The relationship would never have begun had it not been for Terry convincing me to go and see his boyfriend's brother try and win some karaoke competition down at the local pub.

Terry was the friend of an old lover of mine, and one of those people who I'd run into periodically. We were never mates, but we'd always stop if we saw one another on the street, whilst doing the weekly shopping, or hanging around the bar at one of Brisbane's few gay clubs. We would smile, exchange small talk, and invariably go our separate ways, despite vowing to 'arrange a time to catch up'.

Maybe there was another force at play on that Thursday afternoon when, instead of agreeing to a vague, uncertain, yet-to-be-planned meeting in the future, he asked me to be at his house at four that afternoon, and I agreed. Or maybe it was simply that we both wanted to be near someone who knew Victor, my now-deceased teenaged lover and his past protégé cum friend.

Whatever the reason, at four o'clock, I found myself outside the two story, neatly renovated Queenslander that Terry and his partner, Jamie, own. The sound of raucous, predominantly male, laughter erupted from the back of the house and I glanced around anxiously, wondering whether or not I should have actually shown up. I began to have second thoughts. Had Terry invited me because he genuinely wanted me to attend, or hadit been the loose, casual sort of invitation I should have ignored?

When I knocked on the door, I realised it was the former. That didn't mean Terry wasn't surprised I'd arrived; he was, and it showed. But he recovered his composure and led me out to the back of the house, where I was handed a beer and introduced to several of Jamie's relatives.

I'd always been somewhat fascinated by Terry and Jamie's relationship. They're two very different men, from very different backgrounds, and seeing the very masculine Jamie and his predominantly criminal family juxtaposed against Terry, in all his effeminate glory made it a struggle not to smile. At that moment, it was difficult to imagine the couple kissing, or making love, or agreeing on a venue for a dinner date, even though I knew from prior conversations they did all these things and more. Later, after my friendship with the couple had matured, I stopped noticing the differences, but I can still clearly remember my earlier impressions of their relationship.

At five we left for the RSL. The competition – which was at grand final stage - was scheduled for seven pm, and with a first prize of five thousand dollars, I'll admit I doubted Gary's ability to come out tops. 'Good enough' to win a two hundred dollar bar tab is one thing, 'good enough' to win five grand is entirely another.

I was soon proved wrong though. Gary – one month fresh from his latest stint in jail – silenced the room when he took to the stage with his first song. He stood head and shoulders above his competitors. He had the sort of voice, and the charisma, that made everyone in the room shut up and listen. It was the first time I ever saw a point to karaoke.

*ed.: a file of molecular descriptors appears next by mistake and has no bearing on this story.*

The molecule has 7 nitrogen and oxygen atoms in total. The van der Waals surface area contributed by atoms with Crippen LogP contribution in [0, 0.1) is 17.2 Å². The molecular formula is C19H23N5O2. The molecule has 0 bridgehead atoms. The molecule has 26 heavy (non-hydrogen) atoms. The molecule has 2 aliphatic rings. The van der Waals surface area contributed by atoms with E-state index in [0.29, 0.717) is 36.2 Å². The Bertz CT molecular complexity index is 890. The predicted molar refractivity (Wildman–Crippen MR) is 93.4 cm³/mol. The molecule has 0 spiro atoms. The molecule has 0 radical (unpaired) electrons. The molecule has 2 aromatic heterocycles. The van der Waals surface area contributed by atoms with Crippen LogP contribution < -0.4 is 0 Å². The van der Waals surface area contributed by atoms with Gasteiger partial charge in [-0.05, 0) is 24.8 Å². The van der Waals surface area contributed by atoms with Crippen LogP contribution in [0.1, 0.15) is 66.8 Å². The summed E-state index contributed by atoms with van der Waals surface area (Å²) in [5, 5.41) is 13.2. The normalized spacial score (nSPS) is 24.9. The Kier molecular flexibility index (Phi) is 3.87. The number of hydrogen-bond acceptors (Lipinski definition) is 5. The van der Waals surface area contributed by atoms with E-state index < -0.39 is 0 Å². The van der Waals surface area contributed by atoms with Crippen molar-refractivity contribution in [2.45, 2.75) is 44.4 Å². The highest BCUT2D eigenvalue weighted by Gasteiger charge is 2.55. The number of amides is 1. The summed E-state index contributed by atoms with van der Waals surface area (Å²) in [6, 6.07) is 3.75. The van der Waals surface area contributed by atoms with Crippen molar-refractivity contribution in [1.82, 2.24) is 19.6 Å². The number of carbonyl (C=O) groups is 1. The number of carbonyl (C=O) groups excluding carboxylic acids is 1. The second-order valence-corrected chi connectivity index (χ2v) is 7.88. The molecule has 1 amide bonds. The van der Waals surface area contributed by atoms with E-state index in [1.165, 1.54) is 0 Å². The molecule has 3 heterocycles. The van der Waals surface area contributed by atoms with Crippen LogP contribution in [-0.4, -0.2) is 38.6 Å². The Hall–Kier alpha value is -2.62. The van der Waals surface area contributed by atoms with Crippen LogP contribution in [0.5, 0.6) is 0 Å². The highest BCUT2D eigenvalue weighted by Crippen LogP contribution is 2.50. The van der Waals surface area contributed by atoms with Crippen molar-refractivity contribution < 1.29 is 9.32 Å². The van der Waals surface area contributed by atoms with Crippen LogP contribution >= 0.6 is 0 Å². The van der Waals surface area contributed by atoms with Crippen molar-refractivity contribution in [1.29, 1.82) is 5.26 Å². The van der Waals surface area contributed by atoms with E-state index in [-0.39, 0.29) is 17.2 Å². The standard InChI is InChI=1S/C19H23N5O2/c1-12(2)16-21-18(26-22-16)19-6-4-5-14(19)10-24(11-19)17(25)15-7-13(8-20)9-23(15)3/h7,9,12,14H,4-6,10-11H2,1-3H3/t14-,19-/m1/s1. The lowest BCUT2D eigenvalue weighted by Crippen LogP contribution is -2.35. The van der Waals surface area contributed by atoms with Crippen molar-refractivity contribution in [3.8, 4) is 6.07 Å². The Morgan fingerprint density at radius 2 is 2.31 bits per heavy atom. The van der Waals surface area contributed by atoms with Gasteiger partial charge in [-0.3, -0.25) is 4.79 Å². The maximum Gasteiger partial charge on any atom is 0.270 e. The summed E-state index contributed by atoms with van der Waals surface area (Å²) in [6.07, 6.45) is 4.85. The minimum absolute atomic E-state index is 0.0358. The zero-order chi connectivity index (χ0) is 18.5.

For those that knew him, Gary's performance wasn't particularly surprising. Jamie, Terry – who looks surprisingly 'straight' in jeans and a t-shirt – and Gary's family and mates even seem somewhat bemused at my reaction. But I was astounded, impressed, amazed.

It was during intermission that Brett arrived, direct from work and dressed in a black collared shirt – as set out by RSL protocol – blue jeans, and black shoes. It wasn't the first time I met Brett; I'd seen him around on a few occasions, but it was to be the first night we ever had a proper conversation.

My reasons for talking to him weren't entirely innocent. Firstly, Jamie, his family, and Terry seemed to form a group distinct from myself, which made me feel somewhat left out, and secondly, I was idly debating my chances of luring him back to my apartment afterwards for coffee and sex. I'd learned today during my afternoon conversation with Terry that he was recently single and I found him attractive, so in my mind, there was no reason not to at least try.

Besides, Brett and I were something of bisexual brothers in arms. We'd both dated both women and men. We both had trade qualifications. We were approximately the same age. In short, we shared several qualities that put us far apart from the standard gay stereotype.

He was quiet at first. He smiled with his mouth, but not with his dark eyes, and he didn't seem to mind interrupting our conversation to light up a cigarette. Perplexed – because it was obvious he didn't dislike me talking to him – I continued to ask him random questions to see where this might possibly be heading.